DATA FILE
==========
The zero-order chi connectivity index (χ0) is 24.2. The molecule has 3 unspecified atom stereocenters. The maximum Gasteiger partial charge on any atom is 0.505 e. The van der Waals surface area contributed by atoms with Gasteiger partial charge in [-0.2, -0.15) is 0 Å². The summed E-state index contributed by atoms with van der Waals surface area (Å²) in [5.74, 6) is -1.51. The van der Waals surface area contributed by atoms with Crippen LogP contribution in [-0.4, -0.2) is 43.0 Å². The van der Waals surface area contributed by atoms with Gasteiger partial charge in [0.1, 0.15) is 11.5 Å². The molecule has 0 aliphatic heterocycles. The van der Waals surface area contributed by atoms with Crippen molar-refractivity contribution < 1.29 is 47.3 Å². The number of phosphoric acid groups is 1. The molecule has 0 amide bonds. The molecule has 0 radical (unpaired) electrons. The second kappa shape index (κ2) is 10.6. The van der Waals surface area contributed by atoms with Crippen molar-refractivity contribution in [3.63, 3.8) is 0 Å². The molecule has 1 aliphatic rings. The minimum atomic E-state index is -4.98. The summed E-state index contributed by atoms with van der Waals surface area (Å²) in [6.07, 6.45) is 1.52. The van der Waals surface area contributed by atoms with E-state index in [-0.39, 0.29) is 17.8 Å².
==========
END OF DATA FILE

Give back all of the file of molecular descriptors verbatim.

The zero-order chi connectivity index (χ0) is 24.2. The molecule has 3 unspecified atom stereocenters. The maximum Gasteiger partial charge on any atom is 0.505 e. The van der Waals surface area contributed by atoms with Gasteiger partial charge in [-0.2, -0.15) is 0 Å². The summed E-state index contributed by atoms with van der Waals surface area (Å²) in [5.74, 6) is -1.51. The van der Waals surface area contributed by atoms with Crippen LogP contribution in [-0.4, -0.2) is 43.0 Å². The van der Waals surface area contributed by atoms with Gasteiger partial charge in [0.1, 0.15) is 11.5 Å². The molecule has 0 aliphatic heterocycles. The van der Waals surface area contributed by atoms with Crippen molar-refractivity contribution < 1.29 is 47.3 Å². The number of phosphoric acid groups is 1. The molecule has 0 amide bonds. The molecule has 0 radical (unpaired) electrons. The second kappa shape index (κ2) is 10.6. The van der Waals surface area contributed by atoms with Crippen molar-refractivity contribution in [3.63, 3.8) is 0 Å². The molecule has 1 aliphatic rings. The minimum atomic E-state index is -4.98. The summed E-state index contributed by atoms with van der Waals surface area (Å²) in [6.07, 6.45) is 1.52. The van der Waals surface area contributed by atoms with E-state index in [-0.39, 0.29) is 17.8 Å².